“Cynical people aren’t engaged in trying to make things better.”
Those the words of a leadership guru speaking on new world realities, specifically on the theme: The Cynics are Winning. While he was talking leadership, I’m talking health care.
“Cynicism is the tendency to be close-minded and disillusioned,” according to Kouzes and Posner.
The guru also cited a study that said half (that is, 50%) of the people in the United States are cynical. Well I figure that the health care industry employs over 12 million people (and growing). Mix in politicians and health care’s tendency to have issues with change generally, and I’m going to go ahead and guess that the majority of people involved with health care’s future are cynics.
There’s no other explanation for why we’ve been talking about problems in health care for 40+ years while watching safe, incremental change move along at the pace of an inchworm. And costs generally keep going up—more like the pace of a horse’s gallop.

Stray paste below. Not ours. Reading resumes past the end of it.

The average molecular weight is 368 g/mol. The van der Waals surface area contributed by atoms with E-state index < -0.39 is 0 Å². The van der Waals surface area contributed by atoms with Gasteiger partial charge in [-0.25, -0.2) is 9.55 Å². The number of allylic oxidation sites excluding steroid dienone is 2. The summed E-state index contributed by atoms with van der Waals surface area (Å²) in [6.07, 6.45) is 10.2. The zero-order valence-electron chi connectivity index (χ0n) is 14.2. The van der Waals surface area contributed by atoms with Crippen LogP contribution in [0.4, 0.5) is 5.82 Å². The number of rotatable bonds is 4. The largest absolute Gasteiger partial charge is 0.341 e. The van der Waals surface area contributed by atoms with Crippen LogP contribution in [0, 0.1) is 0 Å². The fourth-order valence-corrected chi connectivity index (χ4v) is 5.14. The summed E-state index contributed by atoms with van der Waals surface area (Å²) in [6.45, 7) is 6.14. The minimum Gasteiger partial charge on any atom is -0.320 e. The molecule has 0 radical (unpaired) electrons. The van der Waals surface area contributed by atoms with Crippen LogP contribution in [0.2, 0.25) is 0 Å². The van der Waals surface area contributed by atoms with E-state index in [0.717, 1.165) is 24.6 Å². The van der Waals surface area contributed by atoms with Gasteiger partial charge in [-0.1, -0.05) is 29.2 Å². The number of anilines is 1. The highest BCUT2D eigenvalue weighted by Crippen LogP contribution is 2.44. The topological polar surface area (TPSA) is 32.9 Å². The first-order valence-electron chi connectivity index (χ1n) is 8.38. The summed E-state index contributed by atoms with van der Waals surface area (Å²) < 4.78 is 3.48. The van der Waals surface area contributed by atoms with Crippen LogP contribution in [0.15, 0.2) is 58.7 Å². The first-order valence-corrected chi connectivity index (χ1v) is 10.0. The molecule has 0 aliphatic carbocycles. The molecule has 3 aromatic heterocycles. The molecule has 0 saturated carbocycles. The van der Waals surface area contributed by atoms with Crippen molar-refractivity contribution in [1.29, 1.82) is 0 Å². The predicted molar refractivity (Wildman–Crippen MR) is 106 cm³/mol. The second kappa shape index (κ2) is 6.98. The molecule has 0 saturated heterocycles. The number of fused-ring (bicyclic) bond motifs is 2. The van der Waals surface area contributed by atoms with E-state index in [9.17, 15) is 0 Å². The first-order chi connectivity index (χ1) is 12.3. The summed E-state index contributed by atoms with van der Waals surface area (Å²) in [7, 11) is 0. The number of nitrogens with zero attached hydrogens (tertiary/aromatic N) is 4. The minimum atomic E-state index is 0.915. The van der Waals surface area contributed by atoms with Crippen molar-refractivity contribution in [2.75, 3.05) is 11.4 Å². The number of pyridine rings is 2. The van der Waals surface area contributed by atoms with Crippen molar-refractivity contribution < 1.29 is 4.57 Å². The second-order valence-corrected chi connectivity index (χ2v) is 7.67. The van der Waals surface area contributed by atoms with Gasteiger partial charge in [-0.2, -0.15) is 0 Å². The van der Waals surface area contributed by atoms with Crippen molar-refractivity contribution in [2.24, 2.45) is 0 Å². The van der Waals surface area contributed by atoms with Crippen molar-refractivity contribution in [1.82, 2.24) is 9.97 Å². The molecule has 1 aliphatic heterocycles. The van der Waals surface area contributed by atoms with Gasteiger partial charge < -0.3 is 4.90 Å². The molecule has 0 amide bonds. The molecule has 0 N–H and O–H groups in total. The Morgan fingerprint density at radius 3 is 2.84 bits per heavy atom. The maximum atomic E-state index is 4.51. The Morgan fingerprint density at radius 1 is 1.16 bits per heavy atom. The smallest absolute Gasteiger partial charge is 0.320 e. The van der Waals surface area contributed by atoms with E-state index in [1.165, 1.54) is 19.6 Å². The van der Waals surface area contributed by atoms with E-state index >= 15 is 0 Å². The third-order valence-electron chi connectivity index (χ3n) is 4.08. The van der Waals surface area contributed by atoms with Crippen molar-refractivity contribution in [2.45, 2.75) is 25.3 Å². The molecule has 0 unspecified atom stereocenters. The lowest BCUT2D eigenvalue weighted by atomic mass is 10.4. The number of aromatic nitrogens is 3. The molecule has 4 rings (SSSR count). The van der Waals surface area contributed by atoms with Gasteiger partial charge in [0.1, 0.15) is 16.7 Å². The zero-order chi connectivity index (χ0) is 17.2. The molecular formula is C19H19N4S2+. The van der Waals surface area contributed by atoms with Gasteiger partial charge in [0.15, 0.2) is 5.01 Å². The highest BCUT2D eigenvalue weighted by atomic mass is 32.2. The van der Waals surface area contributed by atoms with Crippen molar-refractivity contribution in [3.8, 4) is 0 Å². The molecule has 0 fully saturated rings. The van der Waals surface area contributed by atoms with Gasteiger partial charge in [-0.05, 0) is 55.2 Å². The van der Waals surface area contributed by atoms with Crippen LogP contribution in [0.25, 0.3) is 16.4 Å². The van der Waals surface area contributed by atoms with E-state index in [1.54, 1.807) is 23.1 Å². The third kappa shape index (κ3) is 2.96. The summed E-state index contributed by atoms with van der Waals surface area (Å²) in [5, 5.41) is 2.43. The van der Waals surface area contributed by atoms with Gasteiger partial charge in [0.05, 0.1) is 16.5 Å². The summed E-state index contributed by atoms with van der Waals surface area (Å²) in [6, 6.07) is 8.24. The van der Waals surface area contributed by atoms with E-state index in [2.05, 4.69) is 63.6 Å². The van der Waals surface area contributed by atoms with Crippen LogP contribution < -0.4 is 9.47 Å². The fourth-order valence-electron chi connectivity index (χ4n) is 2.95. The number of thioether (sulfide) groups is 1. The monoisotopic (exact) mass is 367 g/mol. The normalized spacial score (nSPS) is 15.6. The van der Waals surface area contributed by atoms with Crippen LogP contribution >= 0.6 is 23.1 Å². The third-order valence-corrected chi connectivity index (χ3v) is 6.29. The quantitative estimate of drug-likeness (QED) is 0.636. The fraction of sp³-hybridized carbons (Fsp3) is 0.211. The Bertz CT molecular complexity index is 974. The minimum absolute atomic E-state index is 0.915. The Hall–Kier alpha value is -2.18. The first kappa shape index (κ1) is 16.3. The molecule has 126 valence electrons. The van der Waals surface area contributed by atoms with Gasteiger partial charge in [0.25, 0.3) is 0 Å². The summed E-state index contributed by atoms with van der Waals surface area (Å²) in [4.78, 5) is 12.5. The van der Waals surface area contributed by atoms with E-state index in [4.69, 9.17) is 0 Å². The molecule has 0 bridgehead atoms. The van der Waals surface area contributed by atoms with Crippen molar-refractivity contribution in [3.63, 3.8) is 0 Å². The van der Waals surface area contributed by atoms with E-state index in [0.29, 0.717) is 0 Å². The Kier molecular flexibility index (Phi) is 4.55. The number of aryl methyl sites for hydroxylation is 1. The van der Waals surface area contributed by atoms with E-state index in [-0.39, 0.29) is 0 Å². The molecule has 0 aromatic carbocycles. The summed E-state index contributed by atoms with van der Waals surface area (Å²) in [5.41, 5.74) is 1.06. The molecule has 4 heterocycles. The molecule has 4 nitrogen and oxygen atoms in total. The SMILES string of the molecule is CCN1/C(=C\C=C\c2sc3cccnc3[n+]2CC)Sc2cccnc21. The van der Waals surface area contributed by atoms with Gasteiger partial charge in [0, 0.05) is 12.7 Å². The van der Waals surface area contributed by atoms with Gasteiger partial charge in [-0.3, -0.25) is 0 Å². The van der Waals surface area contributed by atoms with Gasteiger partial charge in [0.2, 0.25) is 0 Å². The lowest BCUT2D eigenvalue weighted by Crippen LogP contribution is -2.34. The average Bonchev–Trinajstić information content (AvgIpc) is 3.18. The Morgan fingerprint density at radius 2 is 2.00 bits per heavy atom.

Health care’s cynicism has got me sounding like a cynic, now. Well I’m cynical toward cynics. (I guess we can all be that way from time to time. But collective cynicism for 40+ years? Come on!)
Concierge medicine doesn’t deliver care fairly (and the current system is better at this how?). Continuity of care between PCPs and retail clinics is poor (as if all other providers communicate well?). And electronic medical records are too dangerous (the mounting number of medical errors are a fair trade off?).
Tom Peters has said, “It is an age that begs for those who break the rules, who imagine the heretofore impossible.”
There will be never be unanimous agreement on any health care innovation. There will be issues with every potential solution.
But gosh it beats inaction. It beats sticking with the same model that obviously isn’t working well. Let’s try new things. Let’s work through the problems that arise. I’m hardly arguing for tearing down what we’ve got. But don’t be afraid to experiment. Embrace experimentation.